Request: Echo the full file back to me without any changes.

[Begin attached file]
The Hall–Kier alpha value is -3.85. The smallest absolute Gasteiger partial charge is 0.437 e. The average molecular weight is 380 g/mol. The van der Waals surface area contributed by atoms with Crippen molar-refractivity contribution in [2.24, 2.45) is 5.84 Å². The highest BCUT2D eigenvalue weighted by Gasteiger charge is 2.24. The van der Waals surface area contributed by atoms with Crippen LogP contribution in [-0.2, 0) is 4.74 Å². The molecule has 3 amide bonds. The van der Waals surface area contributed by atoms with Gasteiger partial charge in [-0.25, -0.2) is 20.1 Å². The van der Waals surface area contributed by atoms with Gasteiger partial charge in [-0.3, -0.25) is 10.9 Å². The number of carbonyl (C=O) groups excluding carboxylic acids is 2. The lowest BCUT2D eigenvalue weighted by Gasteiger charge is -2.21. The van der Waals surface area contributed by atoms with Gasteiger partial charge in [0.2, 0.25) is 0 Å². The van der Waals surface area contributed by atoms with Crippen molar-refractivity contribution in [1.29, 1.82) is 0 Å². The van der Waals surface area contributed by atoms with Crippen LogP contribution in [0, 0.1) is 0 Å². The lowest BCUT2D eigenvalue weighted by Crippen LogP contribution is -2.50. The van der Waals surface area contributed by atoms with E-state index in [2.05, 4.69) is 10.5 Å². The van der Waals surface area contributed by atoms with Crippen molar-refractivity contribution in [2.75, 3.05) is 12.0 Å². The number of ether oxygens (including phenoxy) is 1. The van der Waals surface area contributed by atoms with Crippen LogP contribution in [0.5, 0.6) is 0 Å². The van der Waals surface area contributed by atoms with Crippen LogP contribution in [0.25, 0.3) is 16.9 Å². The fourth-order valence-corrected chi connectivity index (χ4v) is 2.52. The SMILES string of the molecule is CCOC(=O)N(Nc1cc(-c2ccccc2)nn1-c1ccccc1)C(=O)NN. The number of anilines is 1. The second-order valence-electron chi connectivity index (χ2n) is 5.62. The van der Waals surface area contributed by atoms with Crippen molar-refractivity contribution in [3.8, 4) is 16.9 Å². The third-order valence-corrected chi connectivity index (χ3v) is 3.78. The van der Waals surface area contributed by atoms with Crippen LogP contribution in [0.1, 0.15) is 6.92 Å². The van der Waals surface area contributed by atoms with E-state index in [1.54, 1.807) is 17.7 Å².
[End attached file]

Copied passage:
The Hall–Kier alpha value is -3.85. The smallest absolute Gasteiger partial charge is 0.437 e. The average molecular weight is 380 g/mol. The van der Waals surface area contributed by atoms with Crippen molar-refractivity contribution in [2.24, 2.45) is 5.84 Å². The highest BCUT2D eigenvalue weighted by Gasteiger charge is 2.24. The van der Waals surface area contributed by atoms with Crippen LogP contribution in [-0.2, 0) is 4.74 Å². The molecule has 3 amide bonds. The van der Waals surface area contributed by atoms with Gasteiger partial charge in [-0.25, -0.2) is 20.1 Å². The van der Waals surface area contributed by atoms with Gasteiger partial charge in [-0.3, -0.25) is 10.9 Å². The number of carbonyl (C=O) groups excluding carboxylic acids is 2. The lowest BCUT2D eigenvalue weighted by Gasteiger charge is -2.21. The van der Waals surface area contributed by atoms with Gasteiger partial charge in [0.2, 0.25) is 0 Å². The van der Waals surface area contributed by atoms with Crippen molar-refractivity contribution in [1.29, 1.82) is 0 Å². The van der Waals surface area contributed by atoms with Crippen LogP contribution in [0, 0.1) is 0 Å². The lowest BCUT2D eigenvalue weighted by Crippen LogP contribution is -2.50. The van der Waals surface area contributed by atoms with E-state index in [2.05, 4.69) is 10.5 Å². The van der Waals surface area contributed by atoms with Crippen molar-refractivity contribution in [2.75, 3.05) is 12.0 Å². The number of ether oxygens (including phenoxy) is 1. The van der Waals surface area contributed by atoms with Crippen LogP contribution in [0.5, 0.6) is 0 Å². The van der Waals surface area contributed by atoms with Crippen LogP contribution in [0.25, 0.3) is 16.9 Å². The fourth-order valence-corrected chi connectivity index (χ4v) is 2.52. The SMILES string of the molecule is CCOC(=O)N(Nc1cc(-c2ccccc2)nn1-c1ccccc1)C(=O)NN. The number of anilines is 1. The second-order valence-electron chi connectivity index (χ2n) is 5.62. The van der Waals surface area contributed by atoms with Crippen molar-refractivity contribution in [3.8, 4) is 16.9 Å². The third-order valence-corrected chi connectivity index (χ3v) is 3.78. The van der Waals surface area contributed by atoms with Crippen LogP contribution in [0.1, 0.15) is 6.92 Å². The van der Waals surface area contributed by atoms with E-state index in [1.54, 1.807) is 17.7 Å².